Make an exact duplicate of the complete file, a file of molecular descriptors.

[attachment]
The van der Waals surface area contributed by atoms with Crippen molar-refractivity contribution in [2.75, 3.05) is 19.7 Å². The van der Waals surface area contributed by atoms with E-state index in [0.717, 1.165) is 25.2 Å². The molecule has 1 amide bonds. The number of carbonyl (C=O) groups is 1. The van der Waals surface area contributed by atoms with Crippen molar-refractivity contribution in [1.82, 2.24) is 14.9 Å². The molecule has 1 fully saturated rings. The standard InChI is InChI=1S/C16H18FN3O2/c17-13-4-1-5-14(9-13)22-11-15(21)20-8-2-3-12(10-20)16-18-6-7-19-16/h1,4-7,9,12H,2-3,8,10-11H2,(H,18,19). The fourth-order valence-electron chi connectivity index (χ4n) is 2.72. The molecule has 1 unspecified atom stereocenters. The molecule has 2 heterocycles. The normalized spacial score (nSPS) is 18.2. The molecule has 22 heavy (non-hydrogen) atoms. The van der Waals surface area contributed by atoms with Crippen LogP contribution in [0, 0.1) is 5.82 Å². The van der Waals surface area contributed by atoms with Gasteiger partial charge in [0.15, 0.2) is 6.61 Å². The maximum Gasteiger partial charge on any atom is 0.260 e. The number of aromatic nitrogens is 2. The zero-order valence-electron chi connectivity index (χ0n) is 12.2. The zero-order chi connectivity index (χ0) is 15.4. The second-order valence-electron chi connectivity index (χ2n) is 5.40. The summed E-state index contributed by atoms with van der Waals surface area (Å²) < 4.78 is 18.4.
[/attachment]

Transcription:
The van der Waals surface area contributed by atoms with Crippen molar-refractivity contribution in [2.75, 3.05) is 19.7 Å². The van der Waals surface area contributed by atoms with E-state index in [0.717, 1.165) is 25.2 Å². The molecule has 1 amide bonds. The number of carbonyl (C=O) groups is 1. The van der Waals surface area contributed by atoms with Crippen molar-refractivity contribution in [1.82, 2.24) is 14.9 Å². The molecule has 1 fully saturated rings. The standard InChI is InChI=1S/C16H18FN3O2/c17-13-4-1-5-14(9-13)22-11-15(21)20-8-2-3-12(10-20)16-18-6-7-19-16/h1,4-7,9,12H,2-3,8,10-11H2,(H,18,19). The fourth-order valence-electron chi connectivity index (χ4n) is 2.72. The molecule has 1 unspecified atom stereocenters. The molecule has 2 heterocycles. The normalized spacial score (nSPS) is 18.2. The molecule has 22 heavy (non-hydrogen) atoms. The van der Waals surface area contributed by atoms with Crippen LogP contribution in [0, 0.1) is 5.82 Å². The van der Waals surface area contributed by atoms with Gasteiger partial charge in [0.15, 0.2) is 6.61 Å². The maximum Gasteiger partial charge on any atom is 0.260 e. The number of aromatic nitrogens is 2. The zero-order valence-electron chi connectivity index (χ0n) is 12.2. The zero-order chi connectivity index (χ0) is 15.4. The second-order valence-electron chi connectivity index (χ2n) is 5.40. The summed E-state index contributed by atoms with van der Waals surface area (Å²) < 4.78 is 18.4.